2) Riding to the rescue is John Lott, another economist from academia, including the University of Chicago current home of Steven Levitt. Lott takes the position in his book “FREEDOMnomics, that not only is FREAKonomics a pile of rubbish, it is a veiled attack on the free market and business in general. Lott points out that the assertion that the Klan is like a group of Real Estate agents who use “fear” to take advantage of others is beyond the rhetorical boundaries of taste if not accuracy. In fact Lott dissects the example used by Levitt and Dubner and demonstrates that while it might have been an actual example, their analysis of the motivation and result is a simplistic view of the data and a more detailed analysis would show their conclusions to be incorrect. . . . .

3) A critical review post on a web site called Shalom Bayit claims that among other things that free markets don't increase income: see here.

4) Michael Medved was nice enough to put the book first on his web page here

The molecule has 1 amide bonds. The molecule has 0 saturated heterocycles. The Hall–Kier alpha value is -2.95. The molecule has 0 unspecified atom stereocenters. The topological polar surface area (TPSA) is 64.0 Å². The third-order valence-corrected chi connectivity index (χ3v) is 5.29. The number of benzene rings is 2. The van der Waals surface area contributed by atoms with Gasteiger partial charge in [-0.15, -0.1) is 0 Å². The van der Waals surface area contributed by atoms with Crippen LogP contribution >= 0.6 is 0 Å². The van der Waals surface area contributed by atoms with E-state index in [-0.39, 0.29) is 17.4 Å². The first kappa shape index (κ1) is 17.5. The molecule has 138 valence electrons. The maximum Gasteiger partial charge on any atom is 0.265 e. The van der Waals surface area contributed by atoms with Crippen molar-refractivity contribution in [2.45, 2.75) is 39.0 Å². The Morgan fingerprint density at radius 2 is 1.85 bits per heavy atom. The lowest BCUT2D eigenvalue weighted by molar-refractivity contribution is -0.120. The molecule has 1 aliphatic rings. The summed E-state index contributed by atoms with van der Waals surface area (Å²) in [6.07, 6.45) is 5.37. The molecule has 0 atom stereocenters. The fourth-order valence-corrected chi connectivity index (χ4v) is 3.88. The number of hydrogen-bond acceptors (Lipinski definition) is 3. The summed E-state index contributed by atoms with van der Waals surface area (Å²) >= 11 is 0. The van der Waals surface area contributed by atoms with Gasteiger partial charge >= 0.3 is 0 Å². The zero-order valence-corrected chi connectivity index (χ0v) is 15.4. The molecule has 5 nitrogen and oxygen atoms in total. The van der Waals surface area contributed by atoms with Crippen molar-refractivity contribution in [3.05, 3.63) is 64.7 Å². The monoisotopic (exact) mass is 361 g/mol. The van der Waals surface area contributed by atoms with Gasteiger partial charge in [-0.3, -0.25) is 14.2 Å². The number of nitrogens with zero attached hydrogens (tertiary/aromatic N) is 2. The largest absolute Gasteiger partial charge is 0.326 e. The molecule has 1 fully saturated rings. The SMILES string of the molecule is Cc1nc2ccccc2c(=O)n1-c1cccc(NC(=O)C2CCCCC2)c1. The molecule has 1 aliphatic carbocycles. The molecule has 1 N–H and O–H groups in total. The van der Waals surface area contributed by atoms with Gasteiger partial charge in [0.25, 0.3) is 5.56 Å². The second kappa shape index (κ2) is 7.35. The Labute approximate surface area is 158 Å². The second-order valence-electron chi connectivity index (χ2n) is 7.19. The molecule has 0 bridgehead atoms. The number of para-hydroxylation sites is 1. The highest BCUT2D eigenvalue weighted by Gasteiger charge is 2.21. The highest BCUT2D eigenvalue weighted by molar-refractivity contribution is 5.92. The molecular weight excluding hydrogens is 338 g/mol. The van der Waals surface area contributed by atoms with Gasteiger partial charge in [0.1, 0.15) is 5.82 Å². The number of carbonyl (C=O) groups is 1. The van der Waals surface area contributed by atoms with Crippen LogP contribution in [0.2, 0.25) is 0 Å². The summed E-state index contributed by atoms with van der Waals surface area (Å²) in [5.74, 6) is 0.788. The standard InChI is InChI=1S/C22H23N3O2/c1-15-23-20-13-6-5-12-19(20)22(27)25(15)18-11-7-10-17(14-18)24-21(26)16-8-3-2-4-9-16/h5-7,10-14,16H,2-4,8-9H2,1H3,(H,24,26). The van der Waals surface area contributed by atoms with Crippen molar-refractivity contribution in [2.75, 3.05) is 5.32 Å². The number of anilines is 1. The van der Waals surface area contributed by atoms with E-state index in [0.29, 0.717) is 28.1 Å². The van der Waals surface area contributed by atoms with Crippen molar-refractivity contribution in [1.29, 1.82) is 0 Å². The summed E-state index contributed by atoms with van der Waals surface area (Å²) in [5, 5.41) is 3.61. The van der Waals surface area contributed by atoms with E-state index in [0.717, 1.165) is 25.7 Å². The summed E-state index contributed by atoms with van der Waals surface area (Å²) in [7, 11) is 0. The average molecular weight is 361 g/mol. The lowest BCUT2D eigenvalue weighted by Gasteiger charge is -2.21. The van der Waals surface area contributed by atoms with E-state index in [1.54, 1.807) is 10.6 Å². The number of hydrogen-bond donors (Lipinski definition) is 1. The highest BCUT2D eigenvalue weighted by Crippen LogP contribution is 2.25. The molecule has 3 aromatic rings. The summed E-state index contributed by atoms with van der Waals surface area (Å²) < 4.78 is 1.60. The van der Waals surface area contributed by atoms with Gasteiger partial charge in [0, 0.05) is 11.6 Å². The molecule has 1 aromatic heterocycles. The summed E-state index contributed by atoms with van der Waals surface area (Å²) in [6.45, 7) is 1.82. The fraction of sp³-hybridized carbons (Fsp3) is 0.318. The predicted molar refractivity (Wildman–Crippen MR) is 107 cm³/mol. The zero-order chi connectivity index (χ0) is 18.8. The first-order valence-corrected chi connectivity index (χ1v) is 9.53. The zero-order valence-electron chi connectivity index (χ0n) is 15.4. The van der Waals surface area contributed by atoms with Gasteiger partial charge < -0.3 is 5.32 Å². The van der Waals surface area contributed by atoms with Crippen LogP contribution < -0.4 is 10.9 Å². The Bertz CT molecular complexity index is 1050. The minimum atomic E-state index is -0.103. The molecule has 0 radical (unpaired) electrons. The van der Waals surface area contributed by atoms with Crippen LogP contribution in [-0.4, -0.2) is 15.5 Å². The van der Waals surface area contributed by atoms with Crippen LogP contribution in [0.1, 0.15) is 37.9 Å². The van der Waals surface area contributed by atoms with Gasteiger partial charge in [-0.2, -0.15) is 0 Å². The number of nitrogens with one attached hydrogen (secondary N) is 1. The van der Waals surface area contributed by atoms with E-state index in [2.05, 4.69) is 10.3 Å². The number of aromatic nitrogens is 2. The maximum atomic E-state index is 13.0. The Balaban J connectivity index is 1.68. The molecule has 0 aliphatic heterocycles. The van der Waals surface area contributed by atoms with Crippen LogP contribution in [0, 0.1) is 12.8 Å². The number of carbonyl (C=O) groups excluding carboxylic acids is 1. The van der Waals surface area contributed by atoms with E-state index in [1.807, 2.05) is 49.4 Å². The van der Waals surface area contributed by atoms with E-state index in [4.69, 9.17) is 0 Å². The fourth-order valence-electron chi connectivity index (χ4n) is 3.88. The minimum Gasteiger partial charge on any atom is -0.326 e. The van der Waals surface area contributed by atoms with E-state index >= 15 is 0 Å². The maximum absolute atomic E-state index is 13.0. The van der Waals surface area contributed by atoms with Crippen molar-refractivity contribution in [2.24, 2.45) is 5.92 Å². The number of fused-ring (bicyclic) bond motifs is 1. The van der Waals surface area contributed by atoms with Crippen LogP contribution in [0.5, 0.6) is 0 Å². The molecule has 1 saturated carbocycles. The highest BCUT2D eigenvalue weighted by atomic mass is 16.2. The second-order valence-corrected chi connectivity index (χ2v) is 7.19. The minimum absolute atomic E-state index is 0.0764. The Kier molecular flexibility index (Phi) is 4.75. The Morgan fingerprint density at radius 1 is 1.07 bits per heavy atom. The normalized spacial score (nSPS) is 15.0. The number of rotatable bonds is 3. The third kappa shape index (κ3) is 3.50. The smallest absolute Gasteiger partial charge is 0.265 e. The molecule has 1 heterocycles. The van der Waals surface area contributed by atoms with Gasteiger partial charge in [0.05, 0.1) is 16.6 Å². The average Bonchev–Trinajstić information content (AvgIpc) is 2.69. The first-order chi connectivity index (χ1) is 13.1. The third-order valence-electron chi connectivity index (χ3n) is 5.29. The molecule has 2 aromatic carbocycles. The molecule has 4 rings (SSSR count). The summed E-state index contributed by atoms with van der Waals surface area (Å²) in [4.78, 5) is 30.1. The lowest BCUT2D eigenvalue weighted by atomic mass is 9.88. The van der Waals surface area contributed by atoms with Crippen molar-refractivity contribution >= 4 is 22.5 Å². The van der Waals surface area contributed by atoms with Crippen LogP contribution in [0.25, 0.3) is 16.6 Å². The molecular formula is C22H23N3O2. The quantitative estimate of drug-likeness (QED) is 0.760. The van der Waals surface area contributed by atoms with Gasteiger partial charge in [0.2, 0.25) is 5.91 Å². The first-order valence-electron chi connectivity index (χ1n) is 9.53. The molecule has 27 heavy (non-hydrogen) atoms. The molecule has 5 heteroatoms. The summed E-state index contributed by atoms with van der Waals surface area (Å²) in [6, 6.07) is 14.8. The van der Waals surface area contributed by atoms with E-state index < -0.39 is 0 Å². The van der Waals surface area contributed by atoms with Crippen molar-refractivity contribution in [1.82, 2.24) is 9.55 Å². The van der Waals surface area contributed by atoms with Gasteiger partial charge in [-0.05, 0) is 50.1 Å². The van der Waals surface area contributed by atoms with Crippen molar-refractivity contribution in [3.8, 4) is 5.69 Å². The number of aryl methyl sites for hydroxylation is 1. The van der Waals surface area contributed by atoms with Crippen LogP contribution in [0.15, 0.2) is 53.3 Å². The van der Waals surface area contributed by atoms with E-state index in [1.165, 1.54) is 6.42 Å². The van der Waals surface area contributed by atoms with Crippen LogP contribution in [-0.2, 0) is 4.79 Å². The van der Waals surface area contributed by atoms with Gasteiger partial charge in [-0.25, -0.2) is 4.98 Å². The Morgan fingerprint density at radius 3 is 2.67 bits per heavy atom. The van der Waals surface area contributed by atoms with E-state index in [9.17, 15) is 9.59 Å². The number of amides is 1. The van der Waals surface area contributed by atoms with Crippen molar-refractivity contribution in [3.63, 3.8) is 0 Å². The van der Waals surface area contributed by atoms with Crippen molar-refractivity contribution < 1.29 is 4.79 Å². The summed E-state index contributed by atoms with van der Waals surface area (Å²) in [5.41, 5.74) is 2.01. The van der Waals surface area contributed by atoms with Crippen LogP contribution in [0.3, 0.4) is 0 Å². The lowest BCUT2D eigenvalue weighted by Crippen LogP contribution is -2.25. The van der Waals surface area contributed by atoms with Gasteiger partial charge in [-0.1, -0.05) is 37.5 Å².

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Monday, June 4, 2007

Sample audio of Freedomnomics

Sample audio of Freedomnomics is available here. This is particularly nice because it starts with the dedication to Milton Friedman. It is also my first book that rated an audio version of it.


Discussions of Freedomnomics

David Hardy has a nice discussion of my new book here.

Spontaneous Order includes the book on its suggested summer reading list here.

Betsy Newmark also mentions the book here.


National Radio Shows on Freedomnomics

I have 22 radio interviews scheduled for this week. Of some of the national shows I have:

11:30 AM-12:00 PM Radio G. Gordon Liddy Show
2:10 PM-2:40 PM Jerry Doyle Show (rescheduled for next week)
11:00 PM-11:30 PM Radio Alan Colmes Show
8:10 AM-8:30 AM Radio Mancow's Morning Madhouse
5:00 PM-6:00 PM Michael Meved Show
10:33 AM-10:50 AM Radio Accent Radio Network
11:15 AM-11:25 AM Radio Laura Ingraham (rescheduled for next week)

Note: All times are EDT.


Friday, June 1, 2007

Another Review of Freedomnomics

China takes another move towards Capitalism, moves more towards honoring contracts